Sunday, October 11, 2009

The Wahabi Movement & Muhammad Abdul Al-Wahab

Muhammad ibn 'Abd Al-Wahhab ibn Sulaiman ibn Ali ibn Muhammad ibn Ahmad ibn Rashid Al-Tamimi[1] (1703–1792) (Arabic: محمد بن عبد الوهاب التميمي‎) was an Islamic scholar born in Najd, in present-day Saudi Arabia. Despite never specifically calling for a separate school of Islamic thought, it is from ibn Abd-al Wahhab that the term Wahhabism derives.

[edit] Childhood and Early Life
Some details have been pieced together via the work of numerous historians. Ibn 'Abd al-Wahhab is generally acknowledged to have been born in 'Uyayna[7][8][9][10] in 1703[11][12] and to have been a member of the Arab tribe of Banu Tamim. He was thought to have started studying Islam at an early age, primarily with his father ('Abd al-Wahhab) early on[13][14][15],[16][17] as he was from a line of scholars of the Hanbali school of jurisprudence.[18] While there is some consensus over these details, there is not a unanimous agreement over the specifics and some minority opinions do exist in regard to his place and date of birth.

[edit] Reforms
Ibn 'Abd al-Wahhab spent some time studying with Muslim scholars in Basra (in southern Iraq),[19][20] and it is reported that he traveled to the Muslim holy cities of Mecca and Medina to perform Hajj and study with the scholars there,[21][22] before returning to his home town of Uyayna in 1740. Official sources on ibn 'Abd al-Wahhab's life put his visits to these cities in different chronological order, and the full extent of such travels remains disputed among historians.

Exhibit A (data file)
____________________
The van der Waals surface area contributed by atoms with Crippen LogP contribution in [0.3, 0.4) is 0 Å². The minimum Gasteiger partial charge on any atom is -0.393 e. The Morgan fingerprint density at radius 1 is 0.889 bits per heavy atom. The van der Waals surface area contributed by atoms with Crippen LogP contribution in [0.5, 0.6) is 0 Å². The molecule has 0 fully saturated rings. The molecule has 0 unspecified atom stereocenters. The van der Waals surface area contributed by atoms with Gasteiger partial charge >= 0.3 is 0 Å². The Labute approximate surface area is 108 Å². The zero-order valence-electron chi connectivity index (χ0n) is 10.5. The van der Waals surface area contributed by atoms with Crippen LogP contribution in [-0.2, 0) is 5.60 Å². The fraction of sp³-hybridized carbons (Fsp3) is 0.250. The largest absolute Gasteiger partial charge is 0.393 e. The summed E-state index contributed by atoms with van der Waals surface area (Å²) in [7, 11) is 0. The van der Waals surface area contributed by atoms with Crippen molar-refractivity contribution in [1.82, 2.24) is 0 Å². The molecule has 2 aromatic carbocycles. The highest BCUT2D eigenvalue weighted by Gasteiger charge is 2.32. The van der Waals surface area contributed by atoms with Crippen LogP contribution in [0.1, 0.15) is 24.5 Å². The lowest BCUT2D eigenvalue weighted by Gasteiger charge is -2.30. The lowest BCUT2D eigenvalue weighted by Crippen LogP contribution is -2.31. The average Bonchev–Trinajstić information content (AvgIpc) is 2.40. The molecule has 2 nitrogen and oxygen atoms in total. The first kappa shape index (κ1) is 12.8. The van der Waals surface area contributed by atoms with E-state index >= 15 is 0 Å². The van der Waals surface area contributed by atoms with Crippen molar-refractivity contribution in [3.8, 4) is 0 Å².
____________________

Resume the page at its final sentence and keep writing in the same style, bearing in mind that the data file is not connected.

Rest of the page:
Almost all sources agree that his reformist ideas were formulated while living in Basra, where he became somewhat famous for his debates with the Islamic scholars there. Dates are missing in a great many cases, thus it is difficult to reconstruct a chronology of his life up until his return to 'Uyayna.

Like most scholars in Najd at the time, Ibn Abd-al-Wahhab was a follower of Ibn Hanbal's school of jurisprudence but "was opposed to any of the schools (Madh'hab) being taken as an absolute and unquestioned authority," and condemned taqlid.[23]

After his return to 'Uyayna, Ibn Abd al-Wahhab began to attract followers there, including the ruler of the town, Uthman ibn Mu'ammar. With Ibn Mu'ammar's support, Ibn 'Abd al-Wahhab began to implement some of his ideas for reform. First, he persuaded ibn Mu'ammar to level the grave of Zayd ibn al-Khattab, a companion of the Muslim prophet Muhammad whose grave was revered by locals, citing Islamic teachings that forbid grave worship. Secondly, he ordered that an adulteress be stoned to death, a practice that had become uncommon in the area despite having Islamic textual basis. These actions gained the attention of Sulaiman ibn Muhammad ibn Ghurayr of the tribe of Bani Khalid, the chief of Al-Hasa and Qatif, who held substantial influence in Najd. Ibn Ghurayr threatened Ibn Mu'ammar that he would not allow him to collect a land tax for some properties that he owned in al-Hasa if he did not kill ibn 'Abd al-Wahhab. Ibn Mu'ammar declined to do this, but ibn 'Abd al-Wahhab was forced to leave.[24]

[edit] Alliance with the House of Saud
Upon his expulsion from 'Uyayna, Ibn Abd al-Wahhab was invited to settle in neighboring Dir'iyya by its ruler Muhammad ibn Saud in 1740 (1157 AH). Two of Ibn Saud's brothers had been students of Ibn Abd al-Wahhab in Uyayna, and are said to have played a role in convincing Ibn Saud to take him in. Ibn Saud's wife is also reported to have been a convert to Ibn Abd al-Wahhab's cause. Upon arriving in Diriyya, a pact was made between Ibn Saud and Ibn Abd al-Wahhab, by which Ibn Saud pledged to implement Ibn Abd al-Wahhab's teachings and enforce them on neighboring towns. Beginning in the last years of the 18th century Ibn Saud and his heirs would spend the next 140 years mounting various military campaigns to seize control of Arabia and its outlying regions, finally taking control of the whole of modern day Kingdom of Saudi Arabia in 1922. This provided the movement with a state. Vast wealth from oil discovered in the following decades, coupled with Saudi control of the holy cities of Mecca and Medina, have since provided a base and funding for Salafi missionary activity.